Fatal Shootings and Mental Illness: Blaming the Victim


If a schoolchild overturns a desk during an epileptic seizure and it hits a classmate and breaks that student’s foot, no one demands that the child with epilepsy be put into juvenile detention and punished. However, if that schoolchild has a mental illness and accidentally overturns a desk, injuring someone, that child is sent before a juvenile court judge for punishment because of  his/her actions.

This observation came from Summit County Juvenile Court Judge Linda Tucci Teodosio who spoke last Friday during a Mental Health and Criminal Justice Symposium held in Cuyahoga Falls, Ohio. I gave the symposium’s keynote address.

Judge Teodosio’s point was that our society views mental illnesses differently from other physical illnesses and frequently holds persons with severe mental illnesses responsible for getting sick.

On the same afternoon that Judge Teodosio was speaking, police officers in Montgomery County, Maryland, responded to a nuisance call in Gaithersburg, a suburb of Washington D.C.. A  51 year old man was standing in the bed of a truck yelling profanities and hitting the vehicle with rocks. When he did not obey the officer’s commands, the police sprayed him with pepper gas and then shot him with Tasers. The man stopped breathing and was pronounced dead at a local hospital.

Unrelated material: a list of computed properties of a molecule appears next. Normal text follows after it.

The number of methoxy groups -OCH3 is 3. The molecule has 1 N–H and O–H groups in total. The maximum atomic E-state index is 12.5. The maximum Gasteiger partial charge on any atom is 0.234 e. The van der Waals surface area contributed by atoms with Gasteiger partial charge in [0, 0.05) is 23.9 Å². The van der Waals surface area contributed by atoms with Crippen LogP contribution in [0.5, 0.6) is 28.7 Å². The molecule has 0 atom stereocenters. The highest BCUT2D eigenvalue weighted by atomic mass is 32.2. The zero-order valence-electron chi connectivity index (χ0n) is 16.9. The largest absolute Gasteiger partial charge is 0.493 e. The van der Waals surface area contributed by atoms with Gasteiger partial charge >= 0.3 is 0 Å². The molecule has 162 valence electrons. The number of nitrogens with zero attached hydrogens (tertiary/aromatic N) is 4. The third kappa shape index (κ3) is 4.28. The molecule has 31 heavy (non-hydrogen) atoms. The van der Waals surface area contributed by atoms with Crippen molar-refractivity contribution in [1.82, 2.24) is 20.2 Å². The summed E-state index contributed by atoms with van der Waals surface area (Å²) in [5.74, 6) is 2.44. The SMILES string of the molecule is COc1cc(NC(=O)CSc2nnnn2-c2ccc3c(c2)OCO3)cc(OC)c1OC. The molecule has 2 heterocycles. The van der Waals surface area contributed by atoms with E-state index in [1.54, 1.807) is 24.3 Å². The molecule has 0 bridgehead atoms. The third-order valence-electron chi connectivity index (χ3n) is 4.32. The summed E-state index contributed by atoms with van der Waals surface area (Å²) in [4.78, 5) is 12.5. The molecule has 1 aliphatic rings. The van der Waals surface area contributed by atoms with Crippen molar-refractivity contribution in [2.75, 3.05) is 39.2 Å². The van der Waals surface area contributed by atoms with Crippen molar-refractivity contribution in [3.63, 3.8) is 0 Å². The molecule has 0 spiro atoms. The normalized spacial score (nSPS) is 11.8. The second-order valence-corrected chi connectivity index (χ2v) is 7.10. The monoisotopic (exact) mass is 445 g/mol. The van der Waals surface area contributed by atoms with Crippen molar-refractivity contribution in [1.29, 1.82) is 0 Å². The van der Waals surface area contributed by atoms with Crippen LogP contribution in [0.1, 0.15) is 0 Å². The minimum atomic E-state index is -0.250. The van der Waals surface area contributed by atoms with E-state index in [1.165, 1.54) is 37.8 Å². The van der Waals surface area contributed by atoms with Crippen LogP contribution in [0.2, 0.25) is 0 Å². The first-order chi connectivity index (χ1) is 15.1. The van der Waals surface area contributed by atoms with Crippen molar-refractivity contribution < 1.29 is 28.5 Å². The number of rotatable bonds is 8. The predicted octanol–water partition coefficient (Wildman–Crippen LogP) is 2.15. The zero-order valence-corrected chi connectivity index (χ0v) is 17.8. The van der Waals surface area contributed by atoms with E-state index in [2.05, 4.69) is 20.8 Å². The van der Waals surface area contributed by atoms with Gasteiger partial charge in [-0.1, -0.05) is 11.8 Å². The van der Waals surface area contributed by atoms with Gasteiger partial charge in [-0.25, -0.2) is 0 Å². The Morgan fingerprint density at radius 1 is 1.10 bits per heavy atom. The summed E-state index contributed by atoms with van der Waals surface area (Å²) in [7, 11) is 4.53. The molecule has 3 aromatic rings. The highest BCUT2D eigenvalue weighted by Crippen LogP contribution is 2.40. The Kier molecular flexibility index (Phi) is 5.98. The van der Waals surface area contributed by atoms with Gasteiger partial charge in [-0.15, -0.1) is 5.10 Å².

I’ve written before about how Crisis Intervention Team training can often save the lives of both police officers and persons with mental illnesses. I believe every police force in our nation should participate in CIT training.  But the focus of this blog is not CIT. It is about bias and prejudice. It is about blaming people for their mental illnesses.

In Fairfax County, Virginia,  another Washington D.C. suburb, David Masters was fatally shot while sitting behind the wheel of his truck in a busy intersection in 2009. The police had been called by a business owner who complained that Masters, who had been diagnosed with a severe mental illness, had taken a potted plant without paying for it. The police officer who fatally shot Masters was fired but no criminal charges were filed against him. Masters was unarmed.

A few weeks ago, a federal judge in New Orleans dismissed a wrongful death suit filed by the widow of Brian Harris who was fatally shot in April 2010 after police broke through his barricaded bedroom door. Harris was lying on his own bed with a knife in his hand threatening to commit suicide. When he didn’t drop the knife, he was shot with a Taser and also shot fatally by an officer with a handgun. (The court unsealed a video of the incident.)


What disturbs me about these fatalities is how little public outcry happened after each of them. As soon as the words “mental illness” were mentioned, the public (including prosecutors and judges) seem to automatically assume that the men got what they deserved.

In two of these incidents, the men were not armed. In two of these incidents, neither man had committed a crime. Yet, all three ended up dead during encounters with the police.